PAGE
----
Exposition in the early days of a lot of new television series is often slightly painful (it doesn’t need to be but its hard to avoid). The premise needs playing out, the characters need developing, the universe needs staging. It’s understandably frustrating seeing this happen with a show you already know, characters you’ve followed for years. This is one of the reasons that novel adaptations are often (not always) regarded as inferior to the original – they are necessarily different to meet the demands of the new medium – and I think American TV does count as a new medium in some respects.

If we cast our minds back to the early seasons of Torchwood, if we’re being fair, we’ll remember that it was a pretty dire thing that the Beeb had made. And yet it matured by season three into a thing with millions of fans. We’re only up to episode three of the new series – give it a chance, it feels like it’ll weather well.

That said, none of the negative comments indicate people are going to stop watching, so perhaps you are all giving it a chance – just needing a place to vent and lament the passing of the Torchwood of old. To you, I say, if you wanted it to stay made in Britain, you should have been willing to pay a bigger license fee! The BBC couldn’t afford to produce a show like this by itself; heck, even Dr Who only got 1.5 seasons worth of television this year. Auntie is hurting, and admittedly it is a slightly bureaucratic mess at times, but its output is remarkable and I’ll be sad if its star wanes with the cuts we have ahead of us.

FWIW, I’m loving the Beeb’s co-production strategy. I think change is good, if unsettling, and we’ll see a whole new breed of television that works in a way we simply couldn’t manage if we were left to our own devices.

Torchwood: Miracle Day premier – first thoughts

Torchwood Miracle Day 101_27

We finally watched the season premier of the new Torchwood.

I wasn’t as blown away as I’d hoped. The premise of the show is great and well-advertised (death stops working), and the reveal of the specifics of this within the show is pretty entertaining (and surprisingly gory for a Doctor Who spin-off).

They’ve successfully introduced the new cast – a mobile phone addicted Mekhi Phifer and a generic young, female, attractive CIA agent amongst them, and a creepy paedophile. But the majority of the episode was spent revealing what you probably knew if you’d watched any of the trailers: death has stopped happening and its going to cause problems for planet Earth. And it has something to do with Torchwood.

That said; the production values are ridiculous compared to previous seasons and some of the sequences are fantastic. Jeep vs helicopter on a seaside car chase? Bet on the jeep, every time.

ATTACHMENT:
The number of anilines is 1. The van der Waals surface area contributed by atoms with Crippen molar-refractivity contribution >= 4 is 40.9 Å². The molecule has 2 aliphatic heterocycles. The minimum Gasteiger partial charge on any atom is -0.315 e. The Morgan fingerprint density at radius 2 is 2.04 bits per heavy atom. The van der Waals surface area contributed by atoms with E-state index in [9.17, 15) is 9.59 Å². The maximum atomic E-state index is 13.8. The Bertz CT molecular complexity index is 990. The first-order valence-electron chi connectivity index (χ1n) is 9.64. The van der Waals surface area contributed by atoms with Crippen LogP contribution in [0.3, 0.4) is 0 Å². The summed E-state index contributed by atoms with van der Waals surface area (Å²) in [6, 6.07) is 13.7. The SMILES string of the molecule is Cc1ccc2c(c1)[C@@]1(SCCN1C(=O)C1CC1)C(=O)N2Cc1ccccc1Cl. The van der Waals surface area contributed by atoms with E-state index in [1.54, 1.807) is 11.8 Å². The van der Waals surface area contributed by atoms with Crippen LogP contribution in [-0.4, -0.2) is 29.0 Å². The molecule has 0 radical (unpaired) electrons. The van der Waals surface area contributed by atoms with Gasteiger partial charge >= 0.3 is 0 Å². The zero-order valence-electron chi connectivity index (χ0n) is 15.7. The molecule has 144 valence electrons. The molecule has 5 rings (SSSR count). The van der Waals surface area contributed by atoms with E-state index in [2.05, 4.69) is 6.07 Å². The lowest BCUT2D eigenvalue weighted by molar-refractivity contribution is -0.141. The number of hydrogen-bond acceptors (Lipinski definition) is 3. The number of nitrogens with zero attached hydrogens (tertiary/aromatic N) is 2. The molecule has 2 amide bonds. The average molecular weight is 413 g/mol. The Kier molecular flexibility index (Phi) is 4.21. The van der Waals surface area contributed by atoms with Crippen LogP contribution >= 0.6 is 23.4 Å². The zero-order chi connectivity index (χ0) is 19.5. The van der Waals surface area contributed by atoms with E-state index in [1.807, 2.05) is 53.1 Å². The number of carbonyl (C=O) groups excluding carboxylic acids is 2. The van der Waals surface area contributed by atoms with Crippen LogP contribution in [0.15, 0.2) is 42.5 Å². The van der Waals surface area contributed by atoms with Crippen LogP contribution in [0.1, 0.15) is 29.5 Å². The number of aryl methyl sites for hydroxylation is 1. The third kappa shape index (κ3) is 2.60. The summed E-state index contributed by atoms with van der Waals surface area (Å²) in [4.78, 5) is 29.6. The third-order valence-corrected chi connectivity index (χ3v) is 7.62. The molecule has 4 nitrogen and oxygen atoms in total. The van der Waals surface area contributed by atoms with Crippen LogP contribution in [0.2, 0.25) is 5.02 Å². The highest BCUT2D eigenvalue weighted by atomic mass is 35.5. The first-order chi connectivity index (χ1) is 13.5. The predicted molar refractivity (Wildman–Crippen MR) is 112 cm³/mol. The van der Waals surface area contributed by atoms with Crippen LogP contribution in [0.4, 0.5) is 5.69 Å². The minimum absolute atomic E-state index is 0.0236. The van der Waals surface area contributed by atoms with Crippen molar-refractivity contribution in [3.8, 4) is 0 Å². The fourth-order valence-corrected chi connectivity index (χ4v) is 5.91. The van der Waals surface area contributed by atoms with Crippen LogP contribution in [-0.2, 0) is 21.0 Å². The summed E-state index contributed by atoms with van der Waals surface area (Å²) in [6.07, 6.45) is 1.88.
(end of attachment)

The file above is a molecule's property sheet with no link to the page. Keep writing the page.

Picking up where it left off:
I’m hoping that the show picks up its pace now that the initial unveiling is done. I guess that it had to be from first principles, given that the cable tie-up (the show is co-produced by American cable TV network, Starz, which also co-produced Camelot) will bring it to new audiences in the US. Although I’m not looking forward to seeing Captain Jack’s willy as some are (or not, as the case may be).

Still, looking forward to the next one.

Torchwood returns with Miracle Day

Torchwood Miracle Day 403 BBC Promo_06Excited to see that Torchwood has returned. Despite a shaky start in the early seasons, the Dr Who spin off has grown up and I’m led to understand that many of the new production team – a collaboration between BBC Wales and a US cable network – are very excellent people indeed. The trailers I’ve seen set the pace nicely and I’m looking forward to catching up on the return of Captain Jack (I missed the premier last week – thank the BBC for iPlayer!).

Anyway, no spoilers please (I already know that nobody dies). Trailer:

@bbcapprentice ep 11–on business plans and production lines


Episode 11 of the Apprentice went pretty much as expected. The team with the stupid people lost, and the stupid person with the bad attitude was fired.

It’s astonishing that – on week 11 of a 12 week exercise to showcase your business acumen – that Jim and co didn’t think a business plan was worthwhile. It’s a simple set of calculations to work out margins, estimate how many of which you can sell per hour, etc. but they simply didn’t consider the need for it – it seemed to be treated as a game to design the prettiest store.

Helen was very impressive on that front, carrying all the margins in her head, and I think moves even more decisively into the lead for the win.

Messing up the production line, as Jim did, I think was a more understandable error. Time was short, he’d clearly never given any thought to how restaurants were actually run, and whilst under that pressure he simply didn’t think through the implications.  Not to say they shouldn’t have tried to fix it, but I think they underestimated quite how labour intensive the creation of  fajita would be. Which is odd, as anyone who’s ever made them at home from one of those kits knows that it takes a bit of faff.